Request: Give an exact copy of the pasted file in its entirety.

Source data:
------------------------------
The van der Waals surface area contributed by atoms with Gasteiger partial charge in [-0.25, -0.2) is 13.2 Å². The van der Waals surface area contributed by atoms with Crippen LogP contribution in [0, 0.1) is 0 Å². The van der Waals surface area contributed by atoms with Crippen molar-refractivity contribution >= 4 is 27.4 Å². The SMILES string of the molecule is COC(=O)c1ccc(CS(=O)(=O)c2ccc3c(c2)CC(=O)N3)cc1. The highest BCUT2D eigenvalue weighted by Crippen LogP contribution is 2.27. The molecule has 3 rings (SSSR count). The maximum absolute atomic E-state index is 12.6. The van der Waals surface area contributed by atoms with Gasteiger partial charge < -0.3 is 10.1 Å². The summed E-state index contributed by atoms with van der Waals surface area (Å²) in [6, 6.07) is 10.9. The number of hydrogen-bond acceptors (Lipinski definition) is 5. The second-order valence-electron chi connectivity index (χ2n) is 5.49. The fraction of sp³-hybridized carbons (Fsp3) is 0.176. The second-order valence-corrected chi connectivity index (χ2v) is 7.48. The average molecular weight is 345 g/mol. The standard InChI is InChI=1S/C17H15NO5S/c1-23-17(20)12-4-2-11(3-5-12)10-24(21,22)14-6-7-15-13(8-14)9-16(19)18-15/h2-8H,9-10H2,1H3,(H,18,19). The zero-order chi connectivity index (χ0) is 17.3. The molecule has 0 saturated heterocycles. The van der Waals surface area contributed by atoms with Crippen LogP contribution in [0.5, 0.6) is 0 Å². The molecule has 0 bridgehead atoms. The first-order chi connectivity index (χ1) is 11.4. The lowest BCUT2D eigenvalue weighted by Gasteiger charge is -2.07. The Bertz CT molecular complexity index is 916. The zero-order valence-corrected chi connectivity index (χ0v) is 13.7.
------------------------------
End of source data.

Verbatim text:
The van der Waals surface area contributed by atoms with Gasteiger partial charge in [-0.25, -0.2) is 13.2 Å². The van der Waals surface area contributed by atoms with Crippen LogP contribution in [0, 0.1) is 0 Å². The van der Waals surface area contributed by atoms with Crippen molar-refractivity contribution >= 4 is 27.4 Å². The SMILES string of the molecule is COC(=O)c1ccc(CS(=O)(=O)c2ccc3c(c2)CC(=O)N3)cc1. The highest BCUT2D eigenvalue weighted by Crippen LogP contribution is 2.27. The molecule has 3 rings (SSSR count). The maximum absolute atomic E-state index is 12.6. The van der Waals surface area contributed by atoms with Gasteiger partial charge < -0.3 is 10.1 Å². The summed E-state index contributed by atoms with van der Waals surface area (Å²) in [6, 6.07) is 10.9. The number of hydrogen-bond acceptors (Lipinski definition) is 5. The second-order valence-electron chi connectivity index (χ2n) is 5.49. The fraction of sp³-hybridized carbons (Fsp3) is 0.176. The second-order valence-corrected chi connectivity index (χ2v) is 7.48. The average molecular weight is 345 g/mol. The standard InChI is InChI=1S/C17H15NO5S/c1-23-17(20)12-4-2-11(3-5-12)10-24(21,22)14-6-7-15-13(8-14)9-16(19)18-15/h2-8H,9-10H2,1H3,(H,18,19). The zero-order chi connectivity index (χ0) is 17.3. The molecule has 0 saturated heterocycles. The van der Waals surface area contributed by atoms with Crippen LogP contribution in [0.5, 0.6) is 0 Å². The molecule has 0 bridgehead atoms. The first-order chi connectivity index (χ1) is 11.4. The lowest BCUT2D eigenvalue weighted by Gasteiger charge is -2.07. The Bertz CT molecular complexity index is 916. The zero-order valence-corrected chi connectivity index (χ0v) is 13.7.